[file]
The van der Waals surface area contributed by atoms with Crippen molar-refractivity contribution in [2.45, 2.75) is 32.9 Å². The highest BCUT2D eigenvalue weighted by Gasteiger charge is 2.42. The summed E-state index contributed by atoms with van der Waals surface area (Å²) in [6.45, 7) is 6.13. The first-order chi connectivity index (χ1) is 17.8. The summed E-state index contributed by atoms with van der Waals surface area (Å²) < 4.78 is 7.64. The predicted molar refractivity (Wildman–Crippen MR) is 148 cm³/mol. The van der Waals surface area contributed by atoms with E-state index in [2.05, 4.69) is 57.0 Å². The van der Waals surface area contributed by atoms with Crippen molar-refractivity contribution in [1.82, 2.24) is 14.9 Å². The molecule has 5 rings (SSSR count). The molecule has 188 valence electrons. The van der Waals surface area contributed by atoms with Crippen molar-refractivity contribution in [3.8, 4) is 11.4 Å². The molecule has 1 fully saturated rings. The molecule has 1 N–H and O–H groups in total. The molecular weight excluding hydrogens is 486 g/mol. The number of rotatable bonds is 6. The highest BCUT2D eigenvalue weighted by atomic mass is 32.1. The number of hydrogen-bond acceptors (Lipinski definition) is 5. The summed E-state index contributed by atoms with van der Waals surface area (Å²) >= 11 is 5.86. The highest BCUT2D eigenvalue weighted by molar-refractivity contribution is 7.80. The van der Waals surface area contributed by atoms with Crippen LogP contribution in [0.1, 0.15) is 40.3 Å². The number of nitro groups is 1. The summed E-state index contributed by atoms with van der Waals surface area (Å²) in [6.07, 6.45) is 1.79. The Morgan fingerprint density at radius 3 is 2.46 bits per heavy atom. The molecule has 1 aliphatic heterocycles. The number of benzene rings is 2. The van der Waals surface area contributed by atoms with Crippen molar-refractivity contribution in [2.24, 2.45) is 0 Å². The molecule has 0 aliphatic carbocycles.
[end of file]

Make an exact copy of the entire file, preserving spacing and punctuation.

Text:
The van der Waals surface area contributed by atoms with Crippen molar-refractivity contribution in [2.45, 2.75) is 32.9 Å². The highest BCUT2D eigenvalue weighted by Gasteiger charge is 2.42. The summed E-state index contributed by atoms with van der Waals surface area (Å²) in [6.45, 7) is 6.13. The first-order chi connectivity index (χ1) is 17.8. The summed E-state index contributed by atoms with van der Waals surface area (Å²) < 4.78 is 7.64. The predicted molar refractivity (Wildman–Crippen MR) is 148 cm³/mol. The van der Waals surface area contributed by atoms with E-state index in [2.05, 4.69) is 57.0 Å². The van der Waals surface area contributed by atoms with Crippen molar-refractivity contribution in [1.82, 2.24) is 14.9 Å². The molecule has 5 rings (SSSR count). The molecule has 188 valence electrons. The van der Waals surface area contributed by atoms with Crippen molar-refractivity contribution in [3.8, 4) is 11.4 Å². The molecule has 1 fully saturated rings. The molecule has 1 N–H and O–H groups in total. The molecular weight excluding hydrogens is 486 g/mol. The number of rotatable bonds is 6. The highest BCUT2D eigenvalue weighted by atomic mass is 32.1. The number of hydrogen-bond acceptors (Lipinski definition) is 5. The summed E-state index contributed by atoms with van der Waals surface area (Å²) >= 11 is 5.86. The highest BCUT2D eigenvalue weighted by molar-refractivity contribution is 7.80. The van der Waals surface area contributed by atoms with Crippen LogP contribution in [0.1, 0.15) is 40.3 Å². The number of nitro groups is 1. The summed E-state index contributed by atoms with van der Waals surface area (Å²) in [6.07, 6.45) is 1.79. The Morgan fingerprint density at radius 3 is 2.46 bits per heavy atom. The molecule has 1 aliphatic heterocycles. The number of benzene rings is 2. The van der Waals surface area contributed by atoms with Crippen molar-refractivity contribution in [2.24, 2.45) is 0 Å². The molecule has 0 aliphatic carbocycles.